Pope Francis Names America's First Black Cardinal
Updated at 2:24 p.m. ET
Catholics in the United States will get their first African-American cardinal next month. In a surprise announcement Sunday from his window overlooking St. Peter's Square, Pope Francis named Wilton Gregory, the archbishop of Washington, D.C., among 13 new cardinals.
Gregory will be elevated to the position in a ceremony at the Vatican on Nov. 28.
"With a very grateful and humble heart, I thank Pope Francis for this appointment which will allow me to work more closely with him in caring for Christ's Church," Gregory said in a statement.
Gregory, 72, has served in many high-profile positions within the church. When he was elected president of the U.S. Conference of Catholic Bishops in 2001, he became the first African-American to hold the office. At the time, he said he considered his election "an expression of the love of the Catholic Church for people of color," adding that he hoped it would inspire those Black people who are "lukewarm in their faith" to renew their commitment to the church.
It was during Gregory's tenure that bishops adopted a "Charter for the Protection of Children and Young People" to address the growing sexual abuse scandal throughout the church.
Gregory, one of the country's most high-profile African American church officials, hasn't been afraid to publicly wade into potentially controversial issues.
"You cannot be a Catholic and sit on the sidelines," he told young adult Catholics at a "Theology on Tap" gathering last year. "To be a member of the Church means you've got to get in and get your hands dirty in the mix of the whole arena of faith from what we believe and profess to how we live and treat one another."
After George Floyd was killed at the hands of Minneapolis police officers in May, Gregory was forceful in his denunciation of the police.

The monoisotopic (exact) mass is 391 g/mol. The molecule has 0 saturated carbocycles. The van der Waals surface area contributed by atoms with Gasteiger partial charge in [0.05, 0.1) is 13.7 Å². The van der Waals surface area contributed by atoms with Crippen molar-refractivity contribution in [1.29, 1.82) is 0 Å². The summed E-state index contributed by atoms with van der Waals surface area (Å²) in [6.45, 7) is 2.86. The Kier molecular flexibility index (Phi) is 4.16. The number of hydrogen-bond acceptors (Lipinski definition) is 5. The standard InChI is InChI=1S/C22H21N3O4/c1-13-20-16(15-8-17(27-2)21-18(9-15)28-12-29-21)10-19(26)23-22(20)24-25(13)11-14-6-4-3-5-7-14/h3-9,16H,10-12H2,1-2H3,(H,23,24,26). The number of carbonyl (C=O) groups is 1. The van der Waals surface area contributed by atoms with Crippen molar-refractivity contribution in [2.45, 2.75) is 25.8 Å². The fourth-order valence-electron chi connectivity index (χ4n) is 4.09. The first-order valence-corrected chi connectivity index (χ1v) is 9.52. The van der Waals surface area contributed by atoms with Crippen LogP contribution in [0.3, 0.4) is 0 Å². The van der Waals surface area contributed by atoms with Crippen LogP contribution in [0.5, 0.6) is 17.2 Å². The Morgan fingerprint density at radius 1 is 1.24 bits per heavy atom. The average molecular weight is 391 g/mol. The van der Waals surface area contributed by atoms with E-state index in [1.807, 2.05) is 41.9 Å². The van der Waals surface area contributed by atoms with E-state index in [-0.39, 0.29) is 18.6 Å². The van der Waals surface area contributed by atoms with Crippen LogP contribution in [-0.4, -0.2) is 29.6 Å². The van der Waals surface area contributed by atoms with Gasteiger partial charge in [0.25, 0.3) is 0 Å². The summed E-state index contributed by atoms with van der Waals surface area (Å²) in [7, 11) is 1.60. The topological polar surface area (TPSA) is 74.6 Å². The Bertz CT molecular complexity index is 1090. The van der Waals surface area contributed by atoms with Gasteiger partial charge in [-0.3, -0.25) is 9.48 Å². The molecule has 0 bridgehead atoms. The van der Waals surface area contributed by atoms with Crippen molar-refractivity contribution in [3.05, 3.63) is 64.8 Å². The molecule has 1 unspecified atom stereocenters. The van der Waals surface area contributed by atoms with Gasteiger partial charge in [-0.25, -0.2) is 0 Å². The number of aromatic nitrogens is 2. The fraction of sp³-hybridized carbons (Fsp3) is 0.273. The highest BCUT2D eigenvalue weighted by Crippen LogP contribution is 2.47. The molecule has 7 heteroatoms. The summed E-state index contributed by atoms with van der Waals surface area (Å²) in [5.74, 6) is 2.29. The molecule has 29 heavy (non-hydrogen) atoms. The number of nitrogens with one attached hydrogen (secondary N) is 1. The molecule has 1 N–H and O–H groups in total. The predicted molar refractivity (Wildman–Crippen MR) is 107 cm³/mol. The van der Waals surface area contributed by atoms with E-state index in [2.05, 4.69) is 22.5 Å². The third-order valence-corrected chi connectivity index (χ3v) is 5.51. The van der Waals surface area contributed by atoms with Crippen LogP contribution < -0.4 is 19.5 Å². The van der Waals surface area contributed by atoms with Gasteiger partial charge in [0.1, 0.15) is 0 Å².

"Many of us remember similar incidents in our history that accompanied the Civil Rights Movement, where we repeatedly saw Black Americans viciously brutalized by police on television and in newspaper photos," Gregory said at the time. "The horror of George Floyd's death, like all acts of racism, hurts all of us in the Body of Christ since we are each made in the image and likeness of God, and deserve the dignity that comes with that existence."
And when the president attended the St. John Paul II National Shrine in June — just a day after demonstrators were tear-gassed in order to make way for a photo op by the president at a church across from the White House — Gregory did not hold back.
"I find it baffling and reprehensible that any Catholic facility would allow itself to be so egregiously misused and manipulated in a fashion that violates our religious principles, which call us to defend the rights of all people, even those with whom we disagree," he said.
"Saint Pope John Paul II was an ardent defender of the rights and dignity of human beings," Gregory added. "His legacy bears vivid witness to that truth. He certainly would not condone the use of tear gas and other deterrents to silence, scatter or intimidate them for a photo opportunity in front of a place of worship and peace."
Gregory began his church career as a priest for the Archdiocese of Chicago in 1973. Ten years later he was ordained an auxiliary bishop, and by 2005 he had become archbishop of Atlanta. In 2019 he was appointed as archbishop of Washington after Cardinal Donald Wuerl resigned after being accused of covering up sexual abuse scandals during his tenure as the bishop of Pittsburgh.
Nine of the 13 new cardinals are under 80 years old, which means they will be eligible to vote for Francis' successor. Pope Francis has now appointed almost 60% of cardinal electors, raising the likelihood that his eventual successor will be in line with his own policies.
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